The authoritative source for independent research on UK-EU relations

12 Feb 2019

Politics and Society

Relationship with the EU

Nearly two thirds of British people think that the EU has been a harsh negotiator over Brexit, according to the latest survey by the Center for European Research at Queen Mary University of London.

Donald Tusk recently caused anger by suggesting that there is a “special place in hell” for campaigners who promoted Brexit without having a plan in place. But even before his remarks, voters on the UK side felt the EU was playing hardball.

Overall, 58% of the UK public believe the EU has been harsh towards the UK during Brexit negotiations – although that varies according to age and, of course, on how how people voted in the referendum. Conservative voters (83%) and Leavers (84%) overwhelmingly reckoned the EU had been harsh.

And while three quarters (78%) of over 65s felt the EU has been either fairly or very harsh towards the UK during the negotiations, just 37% of 18- to 24-year-olds and 48% of 25- to 49-year-olds felt the same.

This stands in stark contrast to European politicians’ views about the British domestic political situation.

Although Michel Barnier, the chief negotiator for the EU, has been a good communicator in leading the negotiations, insisting frequently that what unites the two sides is “much stronger than what divides us”, other European politicians are now showing signs of impatience with the British quid pro quo.

In a speech after May’s deal was voted down in January 2019 in the UK parliament, French president Emmanuel Macron said: “Good luck to the representatives of the nation who have to implement a thing which doesn’t exist and explain to the people: ‘You have voted on a thing, we lied to you’.”

Similarly, European Commission president Jean-Claude Juncker declared that the British “need to say what they want, instead of asking us what we want”.

Interestingly, though, even a majority of young people think the EU will be weakened by the UK’s departure. That said, only a minority of Brits think Europeans will be sorry to see the UK go.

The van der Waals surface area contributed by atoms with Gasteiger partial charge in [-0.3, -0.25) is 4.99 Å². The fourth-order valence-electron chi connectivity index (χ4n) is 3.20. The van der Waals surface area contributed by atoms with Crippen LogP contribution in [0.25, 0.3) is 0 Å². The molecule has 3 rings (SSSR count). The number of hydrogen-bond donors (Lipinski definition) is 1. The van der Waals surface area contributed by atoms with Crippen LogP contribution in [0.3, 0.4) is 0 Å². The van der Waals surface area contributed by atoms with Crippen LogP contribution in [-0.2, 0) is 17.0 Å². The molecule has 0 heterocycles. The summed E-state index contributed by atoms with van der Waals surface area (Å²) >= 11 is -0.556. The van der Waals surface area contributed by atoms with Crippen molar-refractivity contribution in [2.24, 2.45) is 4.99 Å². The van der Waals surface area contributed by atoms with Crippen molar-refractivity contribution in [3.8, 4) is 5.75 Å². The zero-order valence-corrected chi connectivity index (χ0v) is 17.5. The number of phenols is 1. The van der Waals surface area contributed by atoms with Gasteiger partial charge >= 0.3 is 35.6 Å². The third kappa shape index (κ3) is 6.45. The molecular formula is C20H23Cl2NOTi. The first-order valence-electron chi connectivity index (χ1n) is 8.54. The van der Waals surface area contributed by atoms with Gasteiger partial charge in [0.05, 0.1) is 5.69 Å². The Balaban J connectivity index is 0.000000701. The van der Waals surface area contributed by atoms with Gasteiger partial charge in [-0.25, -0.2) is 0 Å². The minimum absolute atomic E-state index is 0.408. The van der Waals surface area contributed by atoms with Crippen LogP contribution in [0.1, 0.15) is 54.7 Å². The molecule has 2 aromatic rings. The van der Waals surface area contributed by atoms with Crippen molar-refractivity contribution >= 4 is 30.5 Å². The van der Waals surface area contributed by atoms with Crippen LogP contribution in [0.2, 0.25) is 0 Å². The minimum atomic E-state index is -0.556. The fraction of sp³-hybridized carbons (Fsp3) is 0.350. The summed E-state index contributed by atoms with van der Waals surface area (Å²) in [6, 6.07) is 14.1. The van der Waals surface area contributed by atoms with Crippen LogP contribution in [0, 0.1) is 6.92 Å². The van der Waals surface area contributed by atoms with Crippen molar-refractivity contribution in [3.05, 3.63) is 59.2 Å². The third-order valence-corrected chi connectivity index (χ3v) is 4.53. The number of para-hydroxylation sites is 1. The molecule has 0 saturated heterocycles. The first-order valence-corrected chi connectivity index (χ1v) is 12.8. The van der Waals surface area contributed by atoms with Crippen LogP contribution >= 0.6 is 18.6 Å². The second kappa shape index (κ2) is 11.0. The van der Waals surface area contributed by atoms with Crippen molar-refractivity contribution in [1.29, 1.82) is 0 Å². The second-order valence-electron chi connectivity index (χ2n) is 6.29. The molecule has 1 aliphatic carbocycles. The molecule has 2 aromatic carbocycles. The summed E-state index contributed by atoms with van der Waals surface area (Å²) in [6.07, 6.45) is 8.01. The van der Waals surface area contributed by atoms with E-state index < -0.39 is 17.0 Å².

And at a moment when Theresa May is going back to Brussels to ask to re-open the negotiations on the Irish backstop, the survey suggests that a third of Brits (32%) think the EU should agree to a deal without a Northern Ireland backstop.

That said, only just under a quarter think it shouldn’t. Some 45% of Brits don’t know, suggesting that neither side of that particular debate has so far put a convincing case for its exclusion or inclusion.

We also found that the prospect of not being able to move freely across Europe to live, work and study is a big deal for young people. Nearly two thirds (63%) of 18- to 24-year-olds think that losing mobility rights is a serious loss for British people – a view shared by 67% of Labour voters and 82% of Remain voters across all age groups.

Only a third (34%) of people over 65 were concerned about it. Nearly half (47%) of Leave voters think mobility is a loss but a price worth paying to leave the EU, while nearly a quarter of them (24%) aren’t really worried about losing such rights.

It seems that the people who, at least theoretically, stand to lose most in the future from Brexit, at least in terms of their rights to live, work and study in the EU, are far more bothered about the loss. This is yet more evidence of a continuing generation gap that the EU referendum exposed and opened up.

Despite the view that the EU has been harsh during negotiations, some 54% of British people think that the remainder of the EU will be weaker after Britain has left the bloc.

The survey shows that again there is a generation gap, with almost 70% of people aged 65 and over thinking the EU will be weaker.

And again the gap between Leavers and Remainers is high: 66% of Leavers think the EU will be weaker, compared to 55% of those who voted Remain – although it’s worth noting that that’s still a majority of them.

By Sarah Wolff, director, Centre for European Research, Javier Sajuria, Lecturer in Politics and Tim Bale, Professor of Politics, all Queen Mary University of London. This piece originally appeared in The Conversation


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